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Steve Peat Interview: The History and Future of Downhill

Despite spending twenty years atop World Cup Downhill game, Santa Cruz Syndicate’s Steve Peat is showing no signs of slowing down. We catch up with gravity racing’s elder statesman and talk history, team dynamics, and raising the next generation of shredders.

GF: It’s become something of a post-season ritual for the rumor mill to report that you’re retiring from downhill. Is this the year you throw in the towel, or can the fans expect to cheer you on for the 2014 World Cup season?

SP: They had better be there to cheer me on, it’s so much more fun when the crowds get behind the riders and shout at us.

GF: You’ve been World Champion, you’ve won more World Cups than any man in history, and you’ve taken World Cup Titles. You’ve also won British Downhill Series Titles, you’re loved by the fans, and you’ve mentored a number of riders who are now regular top 10 World Cup finishers. It seems like you’ve done everything, so is there anything else you want to accomplish in downhill?

SP: Yes, I am an out-and-out racer, and I like winning races. I want to win more titles, more races, and to keep having fun with the young riders.


GF: This season marks your seventh season on the Santa Cruz Syndicate program. In that time, it’s become one of the most successful teams in downhill. Is it all down to top tier equipment and team rider selection, or are there factors behind the scenes that contribute to the Syndicate’s stellar results?

SP: The Syndicate is an awesome group of people, and we all thrive off each other to perform. Rob gives us the best equipment, which makes our jobs easier on the day, and we work as one big family. It’s always fun times in the pits, so I think that helps us to get focused.

GF: Between racing BDS rounds and being an active mentor for young riders, you have your finger on the pulse of UK downhill. Are there any up-and-comers that we should be keeping an eye out for?

SP: Yes, we have a huge, deep range of young kids coming through, and Brad Swinbank is one of them. He is an ex-British champ on a quad, and he’s showing how fast he can be on his DH rig, now.

GF: Can we expect to see your sons racing DH in the years to come?

SP: If they want to they can—no pressure from me.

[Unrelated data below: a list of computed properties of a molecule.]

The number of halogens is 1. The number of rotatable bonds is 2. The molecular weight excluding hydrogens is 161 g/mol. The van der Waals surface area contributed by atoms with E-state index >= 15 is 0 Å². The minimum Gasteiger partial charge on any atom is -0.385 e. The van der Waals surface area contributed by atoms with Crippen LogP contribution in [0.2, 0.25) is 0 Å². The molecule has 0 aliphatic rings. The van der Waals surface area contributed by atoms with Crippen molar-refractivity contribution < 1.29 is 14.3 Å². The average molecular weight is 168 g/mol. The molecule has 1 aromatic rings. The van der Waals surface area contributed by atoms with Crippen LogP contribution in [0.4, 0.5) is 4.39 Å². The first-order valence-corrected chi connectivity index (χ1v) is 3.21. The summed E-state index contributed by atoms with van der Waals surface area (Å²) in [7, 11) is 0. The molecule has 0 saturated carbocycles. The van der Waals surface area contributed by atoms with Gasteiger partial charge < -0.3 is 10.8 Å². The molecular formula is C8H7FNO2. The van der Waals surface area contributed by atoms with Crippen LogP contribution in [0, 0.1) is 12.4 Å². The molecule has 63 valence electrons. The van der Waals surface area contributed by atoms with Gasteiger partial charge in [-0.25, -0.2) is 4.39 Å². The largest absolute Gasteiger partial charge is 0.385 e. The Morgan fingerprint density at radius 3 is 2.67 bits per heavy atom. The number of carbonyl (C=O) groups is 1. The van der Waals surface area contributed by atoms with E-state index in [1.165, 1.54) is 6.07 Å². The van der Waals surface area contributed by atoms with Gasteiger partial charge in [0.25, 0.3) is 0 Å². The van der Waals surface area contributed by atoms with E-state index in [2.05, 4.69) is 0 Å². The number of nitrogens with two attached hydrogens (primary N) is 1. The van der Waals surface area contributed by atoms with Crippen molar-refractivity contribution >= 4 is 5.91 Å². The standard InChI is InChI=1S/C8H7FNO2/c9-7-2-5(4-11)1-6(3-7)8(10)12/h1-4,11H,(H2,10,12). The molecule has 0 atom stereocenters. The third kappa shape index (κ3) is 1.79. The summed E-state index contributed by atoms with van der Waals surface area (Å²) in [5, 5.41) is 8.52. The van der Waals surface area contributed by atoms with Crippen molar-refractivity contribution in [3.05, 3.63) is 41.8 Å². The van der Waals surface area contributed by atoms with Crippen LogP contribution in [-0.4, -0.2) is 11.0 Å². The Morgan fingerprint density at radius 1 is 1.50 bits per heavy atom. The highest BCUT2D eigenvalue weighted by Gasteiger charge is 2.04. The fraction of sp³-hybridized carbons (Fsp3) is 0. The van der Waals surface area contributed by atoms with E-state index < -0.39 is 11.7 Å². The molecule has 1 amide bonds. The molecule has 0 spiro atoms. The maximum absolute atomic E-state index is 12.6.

GF: Aside from being highly entertaining, “This is Peaty” offers viewers a candid look at the goings on between racing. How has the response been? Are you going to continue the series next year?

SP: Yes, TIP will continue next season. Joe Bowman does an awesome job of filming it, and his editing skills are getting better each episode. We have lots of fun filming, so why would we stop?

GF: You’ve mentored Josh Bryceland since he was just a little rat. Obviously, he has the riding skills to show for it, but most of his interviews could really use subtitles. When are you going to teach him to stop mumbling?

SP: Josh is his own man. There is only one Little Rat, and he can talk how he wants………..I understand him…haha!

GF: You started your career as a professional downhiller during the era of hardtails and rim brakes. Conversely, you’ve been involved in developing of a number of pivotal technologies that have changed the sport for the better. In particular, early air forks, lightweight bikes, and composite downhill frames come to mind. In your opinion, what component or technology had the biggest impact on allowing you to ride faster and in more control?

SP: Disc brakes, they were a huge upgrade when they first came out.


GF: As the founder and still part owner of Royal Racing, what role do you play in product development? Anything coming down the pipeline that you’re particularly excited about?

SP: I work with Nick Bayliss on a few things in the off-season. We started Royal all those years ago, so it’s good to still have Nick there. I like to see the new designs and give my feedback. 7 pads is going to be the big game-changer, dropping in shops soon.

GF: You’ve raced against the most sport’s most dominating talent. Whether we’re talking Vouilloz in the 90s, Hill finding his stride in ’07-08, or Gwin in 2012, you’ve been one of the only guys who has been able to consistently rise to the occasion when other racers find unprecedented speed. In your estimation, which of your peers has had the most impressive hot streak during your career? And what factors do you think contributed to said hot streak?

SP: I think when someone gets on a roll and builds confidence from week to week, it is always impressive to see. Those are the guys that are willing to change their training and bring in new techniques to find that edge. Nico had a great World Championship run, which will be tough to beat!!

GF: What’s your favorite method for making a cappuccino?

SP: Let someone else do it!!!!!


Photos Courtesy of Santa Cruz Bicycles